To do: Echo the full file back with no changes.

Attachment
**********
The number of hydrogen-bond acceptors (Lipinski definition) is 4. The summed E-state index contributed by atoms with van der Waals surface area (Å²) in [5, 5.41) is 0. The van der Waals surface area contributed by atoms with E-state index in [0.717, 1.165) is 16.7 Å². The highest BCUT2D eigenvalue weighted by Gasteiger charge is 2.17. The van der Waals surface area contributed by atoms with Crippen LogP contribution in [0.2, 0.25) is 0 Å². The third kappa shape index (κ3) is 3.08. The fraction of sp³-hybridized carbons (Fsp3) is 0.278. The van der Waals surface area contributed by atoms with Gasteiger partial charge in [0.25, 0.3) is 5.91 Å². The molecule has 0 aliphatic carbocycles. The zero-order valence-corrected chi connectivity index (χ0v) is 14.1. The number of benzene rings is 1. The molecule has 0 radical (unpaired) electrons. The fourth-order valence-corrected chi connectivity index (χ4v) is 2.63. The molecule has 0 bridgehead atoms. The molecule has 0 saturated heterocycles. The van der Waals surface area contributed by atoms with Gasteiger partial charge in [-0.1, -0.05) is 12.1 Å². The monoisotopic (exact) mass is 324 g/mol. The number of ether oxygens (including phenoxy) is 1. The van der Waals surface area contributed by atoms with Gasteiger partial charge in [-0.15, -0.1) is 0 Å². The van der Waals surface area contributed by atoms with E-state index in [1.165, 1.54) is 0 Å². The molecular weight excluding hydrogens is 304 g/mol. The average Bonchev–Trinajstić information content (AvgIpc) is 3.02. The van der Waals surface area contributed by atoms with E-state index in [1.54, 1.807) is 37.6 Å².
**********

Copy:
The number of hydrogen-bond acceptors (Lipinski definition) is 4. The summed E-state index contributed by atoms with van der Waals surface area (Å²) in [5, 5.41) is 0. The van der Waals surface area contributed by atoms with E-state index in [0.717, 1.165) is 16.7 Å². The highest BCUT2D eigenvalue weighted by Gasteiger charge is 2.17. The van der Waals surface area contributed by atoms with Crippen LogP contribution in [0.2, 0.25) is 0 Å². The third kappa shape index (κ3) is 3.08. The fraction of sp³-hybridized carbons (Fsp3) is 0.278. The van der Waals surface area contributed by atoms with Gasteiger partial charge in [0.25, 0.3) is 5.91 Å². The molecule has 0 aliphatic carbocycles. The zero-order valence-corrected chi connectivity index (χ0v) is 14.1. The number of benzene rings is 1. The molecule has 0 radical (unpaired) electrons. The fourth-order valence-corrected chi connectivity index (χ4v) is 2.63. The molecule has 0 bridgehead atoms. The molecule has 0 saturated heterocycles. The van der Waals surface area contributed by atoms with Gasteiger partial charge in [-0.1, -0.05) is 12.1 Å². The monoisotopic (exact) mass is 324 g/mol. The number of ether oxygens (including phenoxy) is 1. The van der Waals surface area contributed by atoms with Gasteiger partial charge in [-0.15, -0.1) is 0 Å². The van der Waals surface area contributed by atoms with E-state index in [1.165, 1.54) is 0 Å². The molecular weight excluding hydrogens is 304 g/mol. The average Bonchev–Trinajstić information content (AvgIpc) is 3.02. The van der Waals surface area contributed by atoms with E-state index in [1.54, 1.807) is 37.6 Å².